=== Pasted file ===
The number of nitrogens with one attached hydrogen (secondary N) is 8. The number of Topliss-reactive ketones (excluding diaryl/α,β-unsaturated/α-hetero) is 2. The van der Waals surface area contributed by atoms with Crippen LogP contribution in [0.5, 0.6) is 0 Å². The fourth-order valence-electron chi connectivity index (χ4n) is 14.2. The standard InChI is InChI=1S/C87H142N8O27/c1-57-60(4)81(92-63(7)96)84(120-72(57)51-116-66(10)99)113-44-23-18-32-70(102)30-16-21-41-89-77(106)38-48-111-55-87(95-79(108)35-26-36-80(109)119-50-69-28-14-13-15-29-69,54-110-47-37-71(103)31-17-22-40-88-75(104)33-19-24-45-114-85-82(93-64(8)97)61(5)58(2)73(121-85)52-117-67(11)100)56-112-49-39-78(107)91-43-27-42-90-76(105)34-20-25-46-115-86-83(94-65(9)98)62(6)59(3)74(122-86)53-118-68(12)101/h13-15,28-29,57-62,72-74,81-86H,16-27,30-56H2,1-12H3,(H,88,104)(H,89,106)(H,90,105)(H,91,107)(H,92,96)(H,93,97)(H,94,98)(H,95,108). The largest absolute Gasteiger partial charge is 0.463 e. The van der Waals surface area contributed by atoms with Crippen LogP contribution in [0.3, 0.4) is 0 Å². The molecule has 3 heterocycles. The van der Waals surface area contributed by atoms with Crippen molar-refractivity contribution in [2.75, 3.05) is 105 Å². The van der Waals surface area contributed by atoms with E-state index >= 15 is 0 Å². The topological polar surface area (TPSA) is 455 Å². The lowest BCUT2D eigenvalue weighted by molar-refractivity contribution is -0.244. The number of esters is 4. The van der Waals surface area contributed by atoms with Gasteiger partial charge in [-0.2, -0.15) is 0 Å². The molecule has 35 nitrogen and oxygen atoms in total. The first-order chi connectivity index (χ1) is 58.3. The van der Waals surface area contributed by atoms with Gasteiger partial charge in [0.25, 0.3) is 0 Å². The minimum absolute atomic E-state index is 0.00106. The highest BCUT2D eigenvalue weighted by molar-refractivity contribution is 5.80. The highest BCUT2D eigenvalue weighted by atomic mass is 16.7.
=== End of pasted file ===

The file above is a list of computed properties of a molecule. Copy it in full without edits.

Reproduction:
The number of nitrogens with one attached hydrogen (secondary N) is 8. The number of Topliss-reactive ketones (excluding diaryl/α,β-unsaturated/α-hetero) is 2. The van der Waals surface area contributed by atoms with Crippen LogP contribution in [0.5, 0.6) is 0 Å². The fourth-order valence-electron chi connectivity index (χ4n) is 14.2. The standard InChI is InChI=1S/C87H142N8O27/c1-57-60(4)81(92-63(7)96)84(120-72(57)51-116-66(10)99)113-44-23-18-32-70(102)30-16-21-41-89-77(106)38-48-111-55-87(95-79(108)35-26-36-80(109)119-50-69-28-14-13-15-29-69,54-110-47-37-71(103)31-17-22-40-88-75(104)33-19-24-45-114-85-82(93-64(8)97)61(5)58(2)73(121-85)52-117-67(11)100)56-112-49-39-78(107)91-43-27-42-90-76(105)34-20-25-46-115-86-83(94-65(9)98)62(6)59(3)74(122-86)53-118-68(12)101/h13-15,28-29,57-62,72-74,81-86H,16-27,30-56H2,1-12H3,(H,88,104)(H,89,106)(H,90,105)(H,91,107)(H,92,96)(H,93,97)(H,94,98)(H,95,108). The largest absolute Gasteiger partial charge is 0.463 e. The van der Waals surface area contributed by atoms with Crippen LogP contribution in [0.3, 0.4) is 0 Å². The molecule has 3 heterocycles. The van der Waals surface area contributed by atoms with Crippen molar-refractivity contribution in [2.75, 3.05) is 105 Å². The van der Waals surface area contributed by atoms with E-state index >= 15 is 0 Å². The topological polar surface area (TPSA) is 455 Å². The lowest BCUT2D eigenvalue weighted by molar-refractivity contribution is -0.244. The number of esters is 4. The van der Waals surface area contributed by atoms with Gasteiger partial charge in [-0.2, -0.15) is 0 Å². The molecule has 35 nitrogen and oxygen atoms in total. The first-order chi connectivity index (χ1) is 58.3. The van der Waals surface area contributed by atoms with Gasteiger partial charge in [0.25, 0.3) is 0 Å². The minimum absolute atomic E-state index is 0.00106. The highest BCUT2D eigenvalue weighted by molar-refractivity contribution is 5.80. The highest BCUT2D eigenvalue weighted by atomic mass is 16.7.